Traumatic brain injury (TBI) may cause long-term disability. With increases in survival following initial injury, TBI can result in substantial and lifelong cognitive, physical, and behavioral impairments that require long-term health care and disability services. Common neurological sequelae occurring after TBI includes epilepsy or neurodegenerative diseases (stroke, Alzheimer’s disease or Parkinson’s disease). Acute lung injury (ALI) and its more severe form, acute respiratory distress syndrome (ARDS), are associated with an inflammatory response of the lung. The development of ALI/ARDS in patients with TBI is a great challenge for clinicians. While the mechanism how TBI induces ALI remains unclear, there are studies indicating that ALI after TBI is usually due to stress responses or sympathetic storm, acute systematic inflammation, pulmonary edema or pneumonia. The activation of multiple types of inflammatory cells and the release of a series of inflammatory mediators (cytokines and chemokines) causes secondary brain damage. The activation of more inflammatory cells and the release of more inflammatory mediators amplifies the injury, resulting in systemic inflammation, where lung is the most susceptible organ among others. The central hypothesis of this project is that TBI-induced pulmonary damage (second hit) which worsens the pulmonary function and leads to hypoxia, causing more severe damage to the brain (third hit) and thus results in more severe neurological sequelae or even early onset neurodegenerative diseases. This project aims to investigate the correlation between TBI and ALI/ARDS, and to study the mechanism of “second hit” and “third hit”. We will also treat the TBI animals with drugs that we previously proved therapeutic effect in TBI to evaluate the effectiveness of these drugs on TBI-induced ALI. Using a rat model of TBI (injured by control cortical impact), we have previously found elevated concentrations of CXCL chemokines (the chemotracttant cytokines such as MIP-2, or CINC-3) that specifically attract neutrophils, in serum and CSF. In the first year (2015-16), we will investigate whether the degree of TBI-induced ALI is related to degree of brain injury and whether brain inflammation or systemic inflammation is related to pathogenesis of TBI- induced ALI. In the second year, we will check whether TBI induced damage molecules, up-regulated TLRs and their downstream molecules are related to pathogenesis of TBI induced ALI. In the third year, we will check whether rat brain specific miRNA, miR-222 is related to TBI induced secondary brain injury and whether a miRNA is related to TBI induced ALI. Key words: Traumatic brain injury (TBI), neurological sequalae, acute lung injury, cytokines, chemokine/receptors, s100B/RAGE, health insurance database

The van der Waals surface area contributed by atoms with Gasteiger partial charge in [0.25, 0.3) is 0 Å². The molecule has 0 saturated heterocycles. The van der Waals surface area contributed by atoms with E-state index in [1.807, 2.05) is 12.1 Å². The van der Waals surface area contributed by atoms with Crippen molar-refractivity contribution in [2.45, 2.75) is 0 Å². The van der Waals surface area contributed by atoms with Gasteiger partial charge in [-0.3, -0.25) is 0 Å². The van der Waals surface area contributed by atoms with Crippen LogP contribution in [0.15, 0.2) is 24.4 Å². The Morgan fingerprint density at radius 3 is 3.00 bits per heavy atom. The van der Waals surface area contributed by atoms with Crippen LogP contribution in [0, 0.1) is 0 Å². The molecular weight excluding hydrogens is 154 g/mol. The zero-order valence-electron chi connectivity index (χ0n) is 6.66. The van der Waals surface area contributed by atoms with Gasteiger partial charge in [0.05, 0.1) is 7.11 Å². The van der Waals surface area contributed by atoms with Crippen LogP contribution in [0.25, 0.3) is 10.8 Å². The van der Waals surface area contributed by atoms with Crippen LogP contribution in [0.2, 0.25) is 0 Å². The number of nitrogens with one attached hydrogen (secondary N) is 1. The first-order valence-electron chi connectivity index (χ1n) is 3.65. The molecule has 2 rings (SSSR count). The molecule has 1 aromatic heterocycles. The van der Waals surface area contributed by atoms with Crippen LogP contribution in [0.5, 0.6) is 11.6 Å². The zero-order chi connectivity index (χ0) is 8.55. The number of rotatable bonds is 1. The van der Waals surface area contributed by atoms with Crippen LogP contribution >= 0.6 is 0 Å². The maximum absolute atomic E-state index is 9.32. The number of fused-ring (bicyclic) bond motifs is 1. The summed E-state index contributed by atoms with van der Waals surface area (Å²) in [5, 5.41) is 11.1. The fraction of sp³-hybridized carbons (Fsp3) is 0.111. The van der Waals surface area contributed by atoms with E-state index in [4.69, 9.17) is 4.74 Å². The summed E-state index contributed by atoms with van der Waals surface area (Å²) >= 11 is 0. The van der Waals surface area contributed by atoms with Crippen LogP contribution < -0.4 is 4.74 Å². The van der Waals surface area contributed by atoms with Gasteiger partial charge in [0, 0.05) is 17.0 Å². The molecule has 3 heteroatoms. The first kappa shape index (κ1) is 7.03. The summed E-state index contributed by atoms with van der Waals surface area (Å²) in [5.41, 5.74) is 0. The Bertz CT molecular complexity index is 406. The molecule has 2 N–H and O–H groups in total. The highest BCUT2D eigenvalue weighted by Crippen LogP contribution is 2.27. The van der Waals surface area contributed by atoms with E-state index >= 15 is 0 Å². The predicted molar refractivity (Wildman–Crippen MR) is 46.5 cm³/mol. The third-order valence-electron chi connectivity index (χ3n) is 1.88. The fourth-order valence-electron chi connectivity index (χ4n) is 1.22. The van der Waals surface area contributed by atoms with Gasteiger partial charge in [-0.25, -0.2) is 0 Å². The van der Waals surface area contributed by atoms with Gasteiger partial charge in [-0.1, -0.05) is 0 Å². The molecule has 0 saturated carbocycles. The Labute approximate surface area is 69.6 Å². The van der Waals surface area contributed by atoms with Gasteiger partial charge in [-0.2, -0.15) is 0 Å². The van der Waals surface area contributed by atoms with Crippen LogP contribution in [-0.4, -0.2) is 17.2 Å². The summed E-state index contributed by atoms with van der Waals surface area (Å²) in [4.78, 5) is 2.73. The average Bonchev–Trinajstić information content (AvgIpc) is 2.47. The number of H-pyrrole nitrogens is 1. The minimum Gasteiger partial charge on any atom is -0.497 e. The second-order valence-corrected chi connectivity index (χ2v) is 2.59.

|Effective start/end date
|8/1/16 → 7/31/17
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